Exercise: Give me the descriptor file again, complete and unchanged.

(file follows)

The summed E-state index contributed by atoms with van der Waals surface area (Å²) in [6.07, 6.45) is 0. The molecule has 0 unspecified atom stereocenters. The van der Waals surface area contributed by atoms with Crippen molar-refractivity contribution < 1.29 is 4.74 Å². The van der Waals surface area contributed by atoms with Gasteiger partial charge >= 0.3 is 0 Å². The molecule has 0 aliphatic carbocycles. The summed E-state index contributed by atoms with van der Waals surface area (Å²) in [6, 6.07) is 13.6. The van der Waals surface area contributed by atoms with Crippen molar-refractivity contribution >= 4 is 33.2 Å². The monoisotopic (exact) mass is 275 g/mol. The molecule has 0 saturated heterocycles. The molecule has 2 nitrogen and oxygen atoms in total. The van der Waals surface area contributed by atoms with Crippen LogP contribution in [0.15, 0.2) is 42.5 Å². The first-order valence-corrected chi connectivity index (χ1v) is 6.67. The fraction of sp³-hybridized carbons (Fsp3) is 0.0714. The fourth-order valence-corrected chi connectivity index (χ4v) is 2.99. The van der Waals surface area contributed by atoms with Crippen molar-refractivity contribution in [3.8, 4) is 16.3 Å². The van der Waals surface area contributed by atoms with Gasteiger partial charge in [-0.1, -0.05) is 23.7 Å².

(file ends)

The summed E-state index contributed by atoms with van der Waals surface area (Å²) in [6.07, 6.45) is 0. The molecule has 0 unspecified atom stereocenters. The van der Waals surface area contributed by atoms with Crippen molar-refractivity contribution < 1.29 is 4.74 Å². The van der Waals surface area contributed by atoms with Gasteiger partial charge >= 0.3 is 0 Å². The molecule has 0 aliphatic carbocycles. The summed E-state index contributed by atoms with van der Waals surface area (Å²) in [6, 6.07) is 13.6. The van der Waals surface area contributed by atoms with Crippen molar-refractivity contribution >= 4 is 33.2 Å². The monoisotopic (exact) mass is 275 g/mol. The molecule has 0 saturated heterocycles. The molecule has 2 nitrogen and oxygen atoms in total. The van der Waals surface area contributed by atoms with Crippen LogP contribution in [0.15, 0.2) is 42.5 Å². The first-order valence-corrected chi connectivity index (χ1v) is 6.67. The fraction of sp³-hybridized carbons (Fsp3) is 0.0714. The fourth-order valence-corrected chi connectivity index (χ4v) is 2.99. The van der Waals surface area contributed by atoms with Crippen molar-refractivity contribution in [3.8, 4) is 16.3 Å². The van der Waals surface area contributed by atoms with Gasteiger partial charge in [-0.1, -0.05) is 23.7 Å².